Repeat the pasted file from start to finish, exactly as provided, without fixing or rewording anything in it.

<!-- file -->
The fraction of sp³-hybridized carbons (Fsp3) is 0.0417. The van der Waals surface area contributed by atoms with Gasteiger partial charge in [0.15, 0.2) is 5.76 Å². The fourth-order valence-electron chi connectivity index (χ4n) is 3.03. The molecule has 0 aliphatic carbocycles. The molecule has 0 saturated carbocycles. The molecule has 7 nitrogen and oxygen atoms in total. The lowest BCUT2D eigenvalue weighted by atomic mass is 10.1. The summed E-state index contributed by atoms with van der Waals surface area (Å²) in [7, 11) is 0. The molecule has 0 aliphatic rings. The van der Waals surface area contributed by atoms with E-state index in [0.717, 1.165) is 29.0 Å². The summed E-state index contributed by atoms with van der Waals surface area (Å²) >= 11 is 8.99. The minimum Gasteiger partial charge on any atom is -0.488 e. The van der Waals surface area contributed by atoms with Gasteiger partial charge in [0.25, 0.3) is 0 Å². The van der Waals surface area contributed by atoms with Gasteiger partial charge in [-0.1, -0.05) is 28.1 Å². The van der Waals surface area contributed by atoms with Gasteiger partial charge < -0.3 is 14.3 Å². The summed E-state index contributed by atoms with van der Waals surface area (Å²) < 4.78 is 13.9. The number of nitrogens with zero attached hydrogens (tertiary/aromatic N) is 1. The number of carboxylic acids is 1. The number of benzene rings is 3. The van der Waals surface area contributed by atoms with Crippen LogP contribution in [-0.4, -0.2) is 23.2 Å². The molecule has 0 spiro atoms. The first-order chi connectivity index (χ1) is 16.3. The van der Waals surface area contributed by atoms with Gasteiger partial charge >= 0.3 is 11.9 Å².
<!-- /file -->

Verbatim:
The fraction of sp³-hybridized carbons (Fsp3) is 0.0417. The van der Waals surface area contributed by atoms with Gasteiger partial charge in [0.15, 0.2) is 5.76 Å². The fourth-order valence-electron chi connectivity index (χ4n) is 3.03. The molecule has 0 aliphatic carbocycles. The molecule has 0 saturated carbocycles. The molecule has 7 nitrogen and oxygen atoms in total. The lowest BCUT2D eigenvalue weighted by atomic mass is 10.1. The summed E-state index contributed by atoms with van der Waals surface area (Å²) in [7, 11) is 0. The molecule has 0 aliphatic rings. The van der Waals surface area contributed by atoms with E-state index in [0.717, 1.165) is 29.0 Å². The summed E-state index contributed by atoms with van der Waals surface area (Å²) >= 11 is 8.99. The minimum Gasteiger partial charge on any atom is -0.488 e. The van der Waals surface area contributed by atoms with Gasteiger partial charge in [0.25, 0.3) is 0 Å². The van der Waals surface area contributed by atoms with Gasteiger partial charge in [-0.1, -0.05) is 28.1 Å². The van der Waals surface area contributed by atoms with Gasteiger partial charge < -0.3 is 14.3 Å². The summed E-state index contributed by atoms with van der Waals surface area (Å²) < 4.78 is 13.9. The number of nitrogens with zero attached hydrogens (tertiary/aromatic N) is 1. The number of carboxylic acids is 1. The number of benzene rings is 3. The van der Waals surface area contributed by atoms with Crippen LogP contribution in [-0.4, -0.2) is 23.2 Å². The molecule has 0 spiro atoms. The first-order chi connectivity index (χ1) is 16.3. The van der Waals surface area contributed by atoms with Gasteiger partial charge >= 0.3 is 11.9 Å².